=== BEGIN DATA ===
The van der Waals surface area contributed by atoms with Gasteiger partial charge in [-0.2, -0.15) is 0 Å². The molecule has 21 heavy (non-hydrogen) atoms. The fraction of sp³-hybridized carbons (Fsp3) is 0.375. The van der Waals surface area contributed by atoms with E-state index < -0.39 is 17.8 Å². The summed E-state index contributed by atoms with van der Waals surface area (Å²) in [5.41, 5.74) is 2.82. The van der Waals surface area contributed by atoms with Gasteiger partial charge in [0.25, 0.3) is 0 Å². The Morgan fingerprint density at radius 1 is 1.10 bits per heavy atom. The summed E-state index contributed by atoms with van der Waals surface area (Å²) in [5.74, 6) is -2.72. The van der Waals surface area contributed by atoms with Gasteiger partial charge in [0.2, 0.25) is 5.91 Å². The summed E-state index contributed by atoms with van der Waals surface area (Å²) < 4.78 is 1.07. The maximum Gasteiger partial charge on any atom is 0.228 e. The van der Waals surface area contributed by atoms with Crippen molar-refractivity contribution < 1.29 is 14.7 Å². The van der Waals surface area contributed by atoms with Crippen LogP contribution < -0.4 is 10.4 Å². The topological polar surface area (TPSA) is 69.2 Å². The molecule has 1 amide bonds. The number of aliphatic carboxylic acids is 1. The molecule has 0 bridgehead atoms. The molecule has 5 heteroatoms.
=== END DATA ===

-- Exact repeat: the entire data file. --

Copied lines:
The van der Waals surface area contributed by atoms with Gasteiger partial charge in [-0.2, -0.15) is 0 Å². The molecule has 21 heavy (non-hydrogen) atoms. The fraction of sp³-hybridized carbons (Fsp3) is 0.375. The van der Waals surface area contributed by atoms with E-state index < -0.39 is 17.8 Å². The summed E-state index contributed by atoms with van der Waals surface area (Å²) in [5.41, 5.74) is 2.82. The van der Waals surface area contributed by atoms with Gasteiger partial charge in [0.25, 0.3) is 0 Å². The Morgan fingerprint density at radius 1 is 1.10 bits per heavy atom. The summed E-state index contributed by atoms with van der Waals surface area (Å²) in [5.74, 6) is -2.72. The van der Waals surface area contributed by atoms with Gasteiger partial charge in [0.2, 0.25) is 5.91 Å². The summed E-state index contributed by atoms with van der Waals surface area (Å²) < 4.78 is 1.07. The maximum Gasteiger partial charge on any atom is 0.228 e. The van der Waals surface area contributed by atoms with Crippen molar-refractivity contribution < 1.29 is 14.7 Å². The van der Waals surface area contributed by atoms with Crippen LogP contribution < -0.4 is 10.4 Å². The topological polar surface area (TPSA) is 69.2 Å². The molecule has 1 amide bonds. The number of aliphatic carboxylic acids is 1. The molecule has 0 bridgehead atoms. The molecule has 5 heteroatoms.